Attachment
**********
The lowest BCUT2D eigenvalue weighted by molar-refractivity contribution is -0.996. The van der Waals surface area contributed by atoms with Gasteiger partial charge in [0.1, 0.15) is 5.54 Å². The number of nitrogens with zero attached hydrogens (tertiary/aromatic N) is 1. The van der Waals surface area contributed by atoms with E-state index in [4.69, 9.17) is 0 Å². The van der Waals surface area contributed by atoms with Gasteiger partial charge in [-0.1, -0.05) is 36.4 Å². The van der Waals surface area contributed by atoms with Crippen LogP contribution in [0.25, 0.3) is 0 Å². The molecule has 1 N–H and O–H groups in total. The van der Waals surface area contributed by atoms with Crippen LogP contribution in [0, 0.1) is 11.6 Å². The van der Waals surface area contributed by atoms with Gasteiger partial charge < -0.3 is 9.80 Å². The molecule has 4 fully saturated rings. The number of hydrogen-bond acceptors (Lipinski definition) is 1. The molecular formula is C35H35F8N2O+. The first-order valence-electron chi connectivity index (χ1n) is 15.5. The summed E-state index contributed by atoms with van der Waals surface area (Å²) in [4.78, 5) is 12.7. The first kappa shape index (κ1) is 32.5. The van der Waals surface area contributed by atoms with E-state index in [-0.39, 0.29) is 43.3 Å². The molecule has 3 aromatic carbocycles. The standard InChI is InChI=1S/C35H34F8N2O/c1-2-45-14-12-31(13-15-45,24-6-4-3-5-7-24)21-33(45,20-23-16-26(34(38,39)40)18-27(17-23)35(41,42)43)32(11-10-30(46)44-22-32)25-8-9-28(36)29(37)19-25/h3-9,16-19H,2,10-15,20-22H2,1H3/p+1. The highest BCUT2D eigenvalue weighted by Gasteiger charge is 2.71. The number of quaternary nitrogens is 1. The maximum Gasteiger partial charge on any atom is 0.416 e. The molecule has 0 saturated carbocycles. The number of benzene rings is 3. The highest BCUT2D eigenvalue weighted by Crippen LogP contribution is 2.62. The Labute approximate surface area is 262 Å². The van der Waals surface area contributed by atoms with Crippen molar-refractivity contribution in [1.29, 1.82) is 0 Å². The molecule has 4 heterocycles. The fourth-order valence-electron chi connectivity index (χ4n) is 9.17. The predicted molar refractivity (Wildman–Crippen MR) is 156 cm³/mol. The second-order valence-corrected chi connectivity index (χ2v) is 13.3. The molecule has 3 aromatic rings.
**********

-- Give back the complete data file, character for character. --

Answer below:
The lowest BCUT2D eigenvalue weighted by molar-refractivity contribution is -0.996. The van der Waals surface area contributed by atoms with Gasteiger partial charge in [0.1, 0.15) is 5.54 Å². The number of nitrogens with zero attached hydrogens (tertiary/aromatic N) is 1. The van der Waals surface area contributed by atoms with E-state index in [4.69, 9.17) is 0 Å². The van der Waals surface area contributed by atoms with Gasteiger partial charge in [-0.1, -0.05) is 36.4 Å². The van der Waals surface area contributed by atoms with Crippen LogP contribution in [0.25, 0.3) is 0 Å². The molecule has 1 N–H and O–H groups in total. The van der Waals surface area contributed by atoms with Crippen LogP contribution in [0, 0.1) is 11.6 Å². The van der Waals surface area contributed by atoms with Gasteiger partial charge < -0.3 is 9.80 Å². The molecule has 4 fully saturated rings. The number of hydrogen-bond acceptors (Lipinski definition) is 1. The molecular formula is C35H35F8N2O+. The first-order valence-electron chi connectivity index (χ1n) is 15.5. The summed E-state index contributed by atoms with van der Waals surface area (Å²) in [4.78, 5) is 12.7. The first kappa shape index (κ1) is 32.5. The van der Waals surface area contributed by atoms with E-state index in [-0.39, 0.29) is 43.3 Å². The molecule has 3 aromatic carbocycles. The standard InChI is InChI=1S/C35H34F8N2O/c1-2-45-14-12-31(13-15-45,24-6-4-3-5-7-24)21-33(45,20-23-16-26(34(38,39)40)18-27(17-23)35(41,42)43)32(11-10-30(46)44-22-32)25-8-9-28(36)29(37)19-25/h3-9,16-19H,2,10-15,20-22H2,1H3/p+1. The highest BCUT2D eigenvalue weighted by Gasteiger charge is 2.71. The number of quaternary nitrogens is 1. The maximum Gasteiger partial charge on any atom is 0.416 e. The molecule has 0 saturated carbocycles. The number of benzene rings is 3. The highest BCUT2D eigenvalue weighted by Crippen LogP contribution is 2.62. The Labute approximate surface area is 262 Å². The van der Waals surface area contributed by atoms with Crippen molar-refractivity contribution in [1.29, 1.82) is 0 Å². The molecule has 4 heterocycles. The fourth-order valence-electron chi connectivity index (χ4n) is 9.17. The predicted molar refractivity (Wildman–Crippen MR) is 156 cm³/mol. The second-order valence-corrected chi connectivity index (χ2v) is 13.3. The molecule has 3 aromatic rings.